An Analytic Model for Buoyancy Resonances in Protoplanetary Disks
NASA Astrophysics Data System (ADS)
Lubow, Stephen H.; Zhu, Zhaohuan
2014-04-01
Zhu et al. found in three-dimensional shearing box simulations a new form of planet-disk interaction that they attributed to a vertical buoyancy resonance in the disk. We describe an analytic linear model for this interaction. We adopt a simplified model involving azimuthal forcing that produces the resonance and permits an analytic description of its structure. We derive an analytic expression for the buoyancy torque and show that the vertical torque distribution agrees well with the results of the Athena simulations and a Fourier method for linear numerical calculations carried out with the same forcing. The buoyancy resonance differs from the classic Lindblad and corotation resonances in that the resonance lies along tilted planes. Its width depends on damping effects and is independent of the gas sound speed. The resonance does not excite propagating waves. At a given large azimuthal wavenumber ky > h -1 (for disk thickness h), the buoyancy resonance exerts a torque over a region that lies radially closer to the corotation radius than the Lindblad resonance. Because the torque is localized to the region of excitation, it is potentially subject to the effects of nonlinear saturation. In addition, the torque can be reduced by the effects of radiative heat transfer between the resonant region and its surroundings. For each azimuthal wavenumber, the resonance establishes a large scale density wave pattern in a plane within the disk.
Constraining Collisional Models of Planetesimals in Debris Disks
NASA Astrophysics Data System (ADS)
MacGregor, Meredith A.; Wilner, David J.; Hughes, A. Meredith; Steele, Amy; Ricci, Luca; Andrews, Sean M.; Chandler, Claire J.; Tahli Maddison, Sarah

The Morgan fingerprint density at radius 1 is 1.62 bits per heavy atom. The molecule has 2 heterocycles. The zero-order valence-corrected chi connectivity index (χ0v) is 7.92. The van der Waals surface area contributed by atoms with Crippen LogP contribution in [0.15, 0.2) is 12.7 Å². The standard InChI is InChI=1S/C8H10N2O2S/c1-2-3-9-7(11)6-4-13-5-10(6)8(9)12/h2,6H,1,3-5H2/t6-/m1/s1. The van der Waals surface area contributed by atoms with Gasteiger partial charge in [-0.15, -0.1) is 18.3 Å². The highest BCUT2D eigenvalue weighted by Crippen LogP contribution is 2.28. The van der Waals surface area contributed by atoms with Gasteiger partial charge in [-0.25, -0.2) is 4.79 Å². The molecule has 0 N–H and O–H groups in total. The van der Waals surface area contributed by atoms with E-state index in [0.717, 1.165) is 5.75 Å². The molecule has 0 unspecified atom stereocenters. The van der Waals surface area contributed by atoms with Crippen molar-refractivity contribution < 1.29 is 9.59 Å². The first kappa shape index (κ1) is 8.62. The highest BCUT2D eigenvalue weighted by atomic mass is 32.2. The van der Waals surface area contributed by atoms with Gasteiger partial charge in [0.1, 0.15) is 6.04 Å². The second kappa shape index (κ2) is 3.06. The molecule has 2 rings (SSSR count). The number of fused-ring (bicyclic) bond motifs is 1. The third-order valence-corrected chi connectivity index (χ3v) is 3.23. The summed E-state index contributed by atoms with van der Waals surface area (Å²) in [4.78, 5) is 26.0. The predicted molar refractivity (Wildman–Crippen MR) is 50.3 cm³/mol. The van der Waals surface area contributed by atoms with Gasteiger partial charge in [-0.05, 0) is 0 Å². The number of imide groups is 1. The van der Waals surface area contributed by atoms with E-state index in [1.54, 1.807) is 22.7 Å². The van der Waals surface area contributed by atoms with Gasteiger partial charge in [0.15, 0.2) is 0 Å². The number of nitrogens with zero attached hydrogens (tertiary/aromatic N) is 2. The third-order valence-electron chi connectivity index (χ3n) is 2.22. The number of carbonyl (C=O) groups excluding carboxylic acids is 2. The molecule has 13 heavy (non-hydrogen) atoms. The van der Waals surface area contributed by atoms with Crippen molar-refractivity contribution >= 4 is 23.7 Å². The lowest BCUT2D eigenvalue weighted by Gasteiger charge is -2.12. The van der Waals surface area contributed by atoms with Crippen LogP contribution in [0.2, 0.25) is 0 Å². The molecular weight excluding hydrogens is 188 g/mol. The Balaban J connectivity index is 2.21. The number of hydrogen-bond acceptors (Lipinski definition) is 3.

2016-01-01
Debris disks around main-sequence stars are produced by the ongoing collisional erosion of planetesimals, analogous to Kuiper Belt Objects (KBOs) or comets in our own Solar System. Observations of these dusty belts offer a window into the physical and dynamical properties of planetesimals in extrasolar systems through the size distribution of dust grains. In particular, the millimeter/radio spectral index of thermal dust emission encodes information on the grain size distribution that can be used to test proposed collisional models of planetesimals. We have made sensitive Jansky Very Large Array (JVLA) observations of a sample of 7 nearby debris disks at 9 mm and combine these with archival Australia Telescope Compact Array (ATCA) observations of 8 additional debris disks at 7 mm. Using measurements at (sub)millimeter wavelengths from the literature, we place tight constraints on the millimeter spectral indices and thus grain size distributions of this sample of debris disks. Our analysis gives a weighted mean for the slope of the power-law grain distribution that is close to the classical prediction for a steady-state collisional cascade (q=3.5), but not consistent with the steeper distributions predicted by recent models that include more complex fragmentation processes. To interpret this result, we explore the effects of material strengths, velocity distributions, and small-size cutoffs on the steady-state grain size distribution.